Wolf nation The life, death, and return of wild American wolves

Brenda Peterson, 1950-

Book - 2017

"In the tradition of Peter Matthiessen's Wildlife in America or Aldo Leopold, Brenda Peterson tells the 300-year history of wild wolves in America. It is also our own history, seen through our relationship with wolves. The earliest Americans revered them. Settlers zealously exterminated them. Now, scientists, writers, and ordinary citizens are fighting to bring them back to the wild. Peterson, an eloquent voice in the battle for twenty years, makes the powerful case that without wolves..., not only will our whole ecology unravel, but we'll lose much of our national soul"--Provided by publisher.

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Series
A Merloyd Lawrence book
Subjects
Published
Boston, MA : Da Capo Press [2017]
Edition
First Da Capo Press edition
Language
English
Item Description
"A Merloyd Lawrence book."
Physical Description
x, 292 pages : illustrations ; 24 cm
Bibliography
Includes bibliographical references (pages 259-279) and index.
ISBN
9780306824937
0306824930
Main Author
Brenda Peterson, 1950- (author)
  • Prologue: The big, good wolf
  • Part one: What we almost lost. 1. An historic rage ; 2. "Who speaks for Wolf?"
  • Part two: Wolf wars. 3. Wolf teeth on an airplane wing ; 4. A taxidermist's dream
  • Part three: Recovery and backlash. 5. Yellowstone : "a wolf's paradise" ; 6. Trophic cascades : a not-so-simple story ; 7. 06 : the world's most famous wolf ; 8. Old growth and young howls
  • Part four: Wolf nation. 9. Wolves and the national commons ; 10. Wolves at play ; 11. Raised by wolves ; 12. Wolf music
  • Part five: Wolves return. 13. OR7 : a wolf called Journey ; 14. Sheep highway : coexisting with wolves ; 15. El lobo returns home
  • Epilogue: Speaking for wolves
  • Organizations working to preserve wild wolves.
Review by Booklist Reviews

"Wolves are terrorists on the order of Osama bin Laden," the Anti-Wolf Coalition would have us believe, yet a hunting family carries a sign, "Real hunters don't kill wolves." This dichotomous relationship with Canis lupus fills Peterson's (Wolf Haven, 2016) history of the 300-plus-year association of wolf and human in North America. She also weaves in her own tale: raised in a National Forest (her father became head of the U.S. Forest Service) and a child of the utilitarian branch of conservation, she became a journalist and embraced the environmentalist side. As Peterson explores the story of the wolf in America, she reports on the battle over aerial hunting of wolves and the highly successful reintroduction of wolves to Yellowstone. She follows the first wolf family to breed in Oregon since the 1940s and looks at how sheep ranchers in Idaho have learned to coexist with resident wolf packs. In eloquent language, Peterson brings us to the truisms that not only does wilderness need wolves, but wolves must thrive to make the world whole again. Copyright 2017 Booklist Reviews.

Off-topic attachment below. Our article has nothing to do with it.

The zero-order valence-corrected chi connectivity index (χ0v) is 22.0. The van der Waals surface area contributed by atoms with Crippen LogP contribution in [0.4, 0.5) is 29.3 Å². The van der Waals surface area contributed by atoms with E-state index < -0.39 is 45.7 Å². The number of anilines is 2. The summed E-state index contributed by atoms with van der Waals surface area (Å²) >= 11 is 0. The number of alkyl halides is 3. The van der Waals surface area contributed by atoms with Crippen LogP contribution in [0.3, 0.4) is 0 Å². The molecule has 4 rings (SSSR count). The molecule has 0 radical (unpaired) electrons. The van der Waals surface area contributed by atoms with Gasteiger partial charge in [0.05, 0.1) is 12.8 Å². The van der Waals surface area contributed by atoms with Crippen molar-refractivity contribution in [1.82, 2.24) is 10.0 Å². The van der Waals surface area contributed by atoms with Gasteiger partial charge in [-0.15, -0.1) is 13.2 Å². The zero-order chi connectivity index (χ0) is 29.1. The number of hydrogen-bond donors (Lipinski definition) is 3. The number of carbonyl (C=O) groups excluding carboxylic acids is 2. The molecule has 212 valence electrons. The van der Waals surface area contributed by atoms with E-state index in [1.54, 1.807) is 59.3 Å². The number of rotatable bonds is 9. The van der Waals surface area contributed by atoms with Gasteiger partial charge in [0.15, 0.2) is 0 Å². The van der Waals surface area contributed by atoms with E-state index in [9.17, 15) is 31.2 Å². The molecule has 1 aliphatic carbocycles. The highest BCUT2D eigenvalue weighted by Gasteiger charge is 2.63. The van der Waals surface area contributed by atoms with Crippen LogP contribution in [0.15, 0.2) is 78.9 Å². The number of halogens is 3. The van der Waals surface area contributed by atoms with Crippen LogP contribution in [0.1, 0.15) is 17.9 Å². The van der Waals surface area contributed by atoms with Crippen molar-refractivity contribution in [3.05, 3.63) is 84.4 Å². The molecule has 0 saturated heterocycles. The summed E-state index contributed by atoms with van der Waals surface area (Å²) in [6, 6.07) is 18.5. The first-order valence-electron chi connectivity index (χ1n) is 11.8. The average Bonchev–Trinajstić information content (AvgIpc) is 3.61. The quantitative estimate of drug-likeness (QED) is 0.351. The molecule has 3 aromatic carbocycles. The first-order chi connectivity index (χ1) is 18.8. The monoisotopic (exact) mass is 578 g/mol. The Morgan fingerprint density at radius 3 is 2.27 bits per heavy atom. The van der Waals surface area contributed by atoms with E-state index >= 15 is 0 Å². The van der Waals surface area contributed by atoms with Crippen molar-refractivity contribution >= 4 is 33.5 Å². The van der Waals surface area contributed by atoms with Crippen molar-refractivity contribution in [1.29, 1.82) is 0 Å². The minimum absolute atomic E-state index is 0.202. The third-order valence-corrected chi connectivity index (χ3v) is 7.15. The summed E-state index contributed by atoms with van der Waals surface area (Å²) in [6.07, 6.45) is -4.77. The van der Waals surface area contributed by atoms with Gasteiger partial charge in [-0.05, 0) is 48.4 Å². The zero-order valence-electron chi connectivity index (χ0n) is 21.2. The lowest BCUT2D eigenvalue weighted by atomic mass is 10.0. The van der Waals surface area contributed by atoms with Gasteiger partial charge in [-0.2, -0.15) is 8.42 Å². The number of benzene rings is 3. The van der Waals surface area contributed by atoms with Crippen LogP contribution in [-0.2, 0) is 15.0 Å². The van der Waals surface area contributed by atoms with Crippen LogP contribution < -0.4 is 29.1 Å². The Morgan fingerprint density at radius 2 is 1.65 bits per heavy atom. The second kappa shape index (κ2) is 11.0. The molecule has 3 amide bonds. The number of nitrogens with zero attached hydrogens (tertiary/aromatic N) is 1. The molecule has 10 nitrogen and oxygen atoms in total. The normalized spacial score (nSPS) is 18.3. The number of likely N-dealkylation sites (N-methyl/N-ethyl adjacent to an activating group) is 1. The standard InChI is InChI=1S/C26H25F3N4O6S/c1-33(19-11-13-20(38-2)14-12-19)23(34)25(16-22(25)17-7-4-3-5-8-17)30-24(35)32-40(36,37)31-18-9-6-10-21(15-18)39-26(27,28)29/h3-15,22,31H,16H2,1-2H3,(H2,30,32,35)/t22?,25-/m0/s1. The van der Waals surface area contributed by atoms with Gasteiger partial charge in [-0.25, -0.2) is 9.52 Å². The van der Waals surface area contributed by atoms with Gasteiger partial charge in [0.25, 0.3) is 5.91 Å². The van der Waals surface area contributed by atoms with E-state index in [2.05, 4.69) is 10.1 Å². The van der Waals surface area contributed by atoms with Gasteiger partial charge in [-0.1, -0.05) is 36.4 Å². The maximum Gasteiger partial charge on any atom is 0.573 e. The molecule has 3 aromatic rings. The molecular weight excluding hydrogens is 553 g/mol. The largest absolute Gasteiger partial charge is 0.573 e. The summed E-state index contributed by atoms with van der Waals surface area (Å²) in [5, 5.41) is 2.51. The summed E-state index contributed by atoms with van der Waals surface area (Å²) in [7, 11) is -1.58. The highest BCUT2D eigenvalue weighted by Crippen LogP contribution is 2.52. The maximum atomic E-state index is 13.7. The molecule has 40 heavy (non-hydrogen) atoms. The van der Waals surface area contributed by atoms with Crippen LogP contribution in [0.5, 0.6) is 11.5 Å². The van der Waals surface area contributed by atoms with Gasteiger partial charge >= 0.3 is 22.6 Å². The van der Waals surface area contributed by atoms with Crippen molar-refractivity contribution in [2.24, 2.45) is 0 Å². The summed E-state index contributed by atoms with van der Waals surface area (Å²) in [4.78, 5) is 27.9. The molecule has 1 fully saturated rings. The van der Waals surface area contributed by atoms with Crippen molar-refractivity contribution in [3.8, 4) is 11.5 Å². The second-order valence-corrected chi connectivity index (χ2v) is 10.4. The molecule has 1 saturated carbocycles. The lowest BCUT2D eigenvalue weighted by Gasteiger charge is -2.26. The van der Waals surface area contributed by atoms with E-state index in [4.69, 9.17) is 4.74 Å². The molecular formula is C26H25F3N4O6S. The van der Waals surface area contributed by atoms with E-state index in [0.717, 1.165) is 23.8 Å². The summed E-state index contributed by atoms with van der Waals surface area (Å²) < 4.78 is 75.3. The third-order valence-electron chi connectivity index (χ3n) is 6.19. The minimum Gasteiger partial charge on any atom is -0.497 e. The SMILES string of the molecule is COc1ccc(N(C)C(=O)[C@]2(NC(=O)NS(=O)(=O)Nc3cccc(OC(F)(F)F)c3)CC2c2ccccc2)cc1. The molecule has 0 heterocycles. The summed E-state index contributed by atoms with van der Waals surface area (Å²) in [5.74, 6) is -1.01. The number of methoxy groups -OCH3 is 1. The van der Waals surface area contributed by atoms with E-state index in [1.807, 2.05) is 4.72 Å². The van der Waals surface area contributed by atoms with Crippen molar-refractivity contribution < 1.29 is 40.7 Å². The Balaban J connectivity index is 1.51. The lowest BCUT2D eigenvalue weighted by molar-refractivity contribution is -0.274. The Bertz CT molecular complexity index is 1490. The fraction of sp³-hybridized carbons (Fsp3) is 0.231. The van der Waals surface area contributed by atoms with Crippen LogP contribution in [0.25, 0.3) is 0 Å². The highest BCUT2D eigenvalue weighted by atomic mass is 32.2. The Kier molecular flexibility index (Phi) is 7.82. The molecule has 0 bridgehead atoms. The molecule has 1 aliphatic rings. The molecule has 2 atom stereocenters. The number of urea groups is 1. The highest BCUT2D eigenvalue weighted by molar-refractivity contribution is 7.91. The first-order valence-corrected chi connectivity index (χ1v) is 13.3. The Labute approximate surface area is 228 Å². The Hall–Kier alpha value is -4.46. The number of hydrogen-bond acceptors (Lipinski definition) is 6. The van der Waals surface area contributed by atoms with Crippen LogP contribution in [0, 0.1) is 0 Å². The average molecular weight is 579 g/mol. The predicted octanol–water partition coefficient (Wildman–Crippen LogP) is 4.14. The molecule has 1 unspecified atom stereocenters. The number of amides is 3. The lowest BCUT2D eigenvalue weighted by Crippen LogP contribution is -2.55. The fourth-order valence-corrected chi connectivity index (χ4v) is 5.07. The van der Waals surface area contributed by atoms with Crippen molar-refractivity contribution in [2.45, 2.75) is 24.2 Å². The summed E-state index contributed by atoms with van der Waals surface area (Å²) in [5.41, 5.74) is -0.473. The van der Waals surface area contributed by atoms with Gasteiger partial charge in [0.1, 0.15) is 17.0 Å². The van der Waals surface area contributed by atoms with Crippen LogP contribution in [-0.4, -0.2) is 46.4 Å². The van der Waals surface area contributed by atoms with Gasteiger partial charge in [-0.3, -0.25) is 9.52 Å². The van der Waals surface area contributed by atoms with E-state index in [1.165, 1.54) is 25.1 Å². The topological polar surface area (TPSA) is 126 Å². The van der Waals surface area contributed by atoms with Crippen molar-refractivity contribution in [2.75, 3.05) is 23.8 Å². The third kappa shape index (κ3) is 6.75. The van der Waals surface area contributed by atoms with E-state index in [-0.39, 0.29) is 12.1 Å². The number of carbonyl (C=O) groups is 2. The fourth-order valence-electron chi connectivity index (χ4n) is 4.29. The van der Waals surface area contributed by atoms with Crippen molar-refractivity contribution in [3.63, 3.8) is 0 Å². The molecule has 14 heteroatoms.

Review by Library Journal Reviews

A veteran of the "wolf wars," Peterson (Sightings: The Gray Whale's Mysterious Journey) draws on her own deep experience and artfully mixes it with science, history, and Native American lore to create a rich account of a most enigmatic creature. She fully explores lupine biology and ethology, and chapters devoted to two famous wolves, "06" and "OR-7" (aka "Journey"), complement that information. Readers learn how apex predators benefit ecosystems, and witness reintroduction in progress with Mexican gray wolves. Although the author leaves no doubt as to where her sympathies lie, she spends time with hard-core opponents to wolf conservation as well as with hunters and ranchers who are warming to the idea. Readers get an aching sense of what Canis lupus is up against—two-legged mammals with guns, of course, and, behind them, state wildlife commissions stacked with hunter-members gung-ho about removing wolves' protected status. Equally malignant, Peterson says, is the negative mythic weight of imported big bad wolf fables and homespun Old West tales of the animal as public enemy. Her book stands as a wise and potent antidote. VERDICT Highly recommended for most public libraries and readers interested in the natural world. An accessible, worthy update to classics such as those by Farley Mowat and Barry Lopez.—Robert Eagan, Windsor P.L., Ont. Copyright 2017 Library Journal.

Review by Publisher Summary 1

Telling the 300-year history of wild wolves in America, as well as our own history seen through our relationship with wolves, the author of Sightings, an eloquent voice in the battle to bring them back to the wild, makes the powerful case that, without wolves, not only will America's whole ecology unravel, but Americans will lose much of our national soul. 18,000 first printing.

Review by Publisher Summary 2

Tells the history of wolves in America, arguing that without wolves, ecology would unravel and Americans will lose much of their national soul.

Review by Publisher Summary 3

In the tradition of Peter Matthiessen's Wildlife in America or Aldo Leopold, Brenda Peterson tells the 300-year history of wild wolves in America. It is also our own history, seen through our relationship with wolves. The earliest Americans revered them. Settlers zealously exterminated them. Now, scientists, writers, and ordinary citizens are fighting to bring them back to the wild. Peterson, an eloquent voice in the battle for twenty years, makes the powerful case that without wolves, not only will our whole ecology unravel, but we'll lose much of our national soul.